Continuing on from yesterday’s post on Bob Mankoff’s piece about Thurber, Mankoff links to a video snippet of Thurber’s appearance with Alastair Cooke on Omnibus. Watch here as Thurber talks about one of his most famous drawings, The Seal in the Bedroom.
Previous to the July 26, 2011 DVD release, Omnibus: American Profiles only a fragment of Thurber’s Omnibus interview has been available (as part of Adam Van Doren’s 2000 documentary, Thurber: The Life and Hard Times). Exciting times for Thurbermaniacs!
From the Desk of Bob Mankoff (newyorker.com): “James Thurber’s Giant Swoop” this piece on James Thurber’s influence on modern cartoonists.
Shannon Wheeler has begun posting a cartoon-a-day on his site. Today is day two.
From The Passenger Diaries, June 15, 2011, “Drawing Inspiration: Talking with New Yorker Cartoonist Drew Dernavich“
From Thinking About Art, June 14, 2011, this profile: “Ronald Searle — Artist, Satirist, Cartoonist”
From Reader’s Almanac, June 13, 2011, “Keith Olbermann, Rosemary Thurber, and friends gather to celebrate Thurber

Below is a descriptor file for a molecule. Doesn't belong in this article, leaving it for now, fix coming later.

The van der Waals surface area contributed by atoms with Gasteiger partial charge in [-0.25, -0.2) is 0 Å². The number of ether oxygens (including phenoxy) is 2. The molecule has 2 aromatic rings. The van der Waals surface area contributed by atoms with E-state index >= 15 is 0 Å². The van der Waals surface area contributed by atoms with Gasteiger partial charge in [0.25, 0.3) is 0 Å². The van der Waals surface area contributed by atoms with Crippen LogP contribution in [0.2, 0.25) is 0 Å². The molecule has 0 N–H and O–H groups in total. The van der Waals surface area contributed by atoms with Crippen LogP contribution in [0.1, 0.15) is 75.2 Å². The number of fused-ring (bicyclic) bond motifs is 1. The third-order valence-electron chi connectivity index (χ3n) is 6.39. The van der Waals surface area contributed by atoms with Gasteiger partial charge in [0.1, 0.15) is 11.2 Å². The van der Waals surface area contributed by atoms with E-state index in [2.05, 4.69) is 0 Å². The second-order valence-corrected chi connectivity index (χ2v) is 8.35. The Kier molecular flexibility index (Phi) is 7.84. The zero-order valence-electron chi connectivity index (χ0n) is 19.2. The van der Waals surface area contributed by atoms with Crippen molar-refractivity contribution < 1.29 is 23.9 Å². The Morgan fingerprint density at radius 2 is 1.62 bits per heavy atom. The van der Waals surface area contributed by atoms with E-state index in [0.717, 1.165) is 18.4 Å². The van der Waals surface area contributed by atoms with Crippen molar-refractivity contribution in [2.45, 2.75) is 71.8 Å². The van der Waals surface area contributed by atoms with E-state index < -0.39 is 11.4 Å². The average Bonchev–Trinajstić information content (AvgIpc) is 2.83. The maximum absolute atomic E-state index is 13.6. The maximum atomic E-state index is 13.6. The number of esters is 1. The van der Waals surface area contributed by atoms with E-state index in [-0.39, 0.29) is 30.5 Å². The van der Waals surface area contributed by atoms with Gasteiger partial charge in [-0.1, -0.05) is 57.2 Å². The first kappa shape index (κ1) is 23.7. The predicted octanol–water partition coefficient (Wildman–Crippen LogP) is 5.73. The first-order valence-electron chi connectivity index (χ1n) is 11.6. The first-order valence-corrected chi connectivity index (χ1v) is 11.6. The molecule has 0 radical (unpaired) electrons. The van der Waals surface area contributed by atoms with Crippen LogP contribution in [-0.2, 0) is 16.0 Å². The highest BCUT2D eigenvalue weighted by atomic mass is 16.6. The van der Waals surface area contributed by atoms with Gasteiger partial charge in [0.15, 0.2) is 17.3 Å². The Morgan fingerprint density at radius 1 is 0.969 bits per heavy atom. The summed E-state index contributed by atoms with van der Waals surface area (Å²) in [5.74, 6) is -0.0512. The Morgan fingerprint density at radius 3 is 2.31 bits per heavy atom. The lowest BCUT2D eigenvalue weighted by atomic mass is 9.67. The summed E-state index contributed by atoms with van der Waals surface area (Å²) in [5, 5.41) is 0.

Coming this Fall, A Soldier’s Sketchbook: From the Front Lines of World War II (National Geographic, Nov. 1, 2011) by Joseph Farris. For more information, visit the Random House site
From newyorker.com, this tongue-in-cheek video explaining how the magazine’s Talk of the Town stories are selected. Appearing are The New Yorker’s Nancy Franklin, Hendrik Hertzberg, Rebecca Mead, Susan Morrison, Nick Paumgarten, Lizzie Widdicombe, and David Remnick. Also appearing is Jonathan Goldsmith, the actor who plays The Most Interesting Man in the World on TV
Richard Gehr interviews Roz Chast as part of The Comics Journal’s new series “Know Your New Yorker Cartoonist.” (June 14, 2011)
From Youtube, this 25 minute video of an appearance on “CityWide” with David Sipress and The New Yorker’s Cartoon Editor, Bob Mankoff.
From the Republican Journal, June 10, 2011, “Comedian Bill Cosby hits the civic center stage” ( with some George Booth content, including word on the upcoming Cosby book, I Didn’t Ask to be Born, but I’m Glad I Was, illustrated by Booth).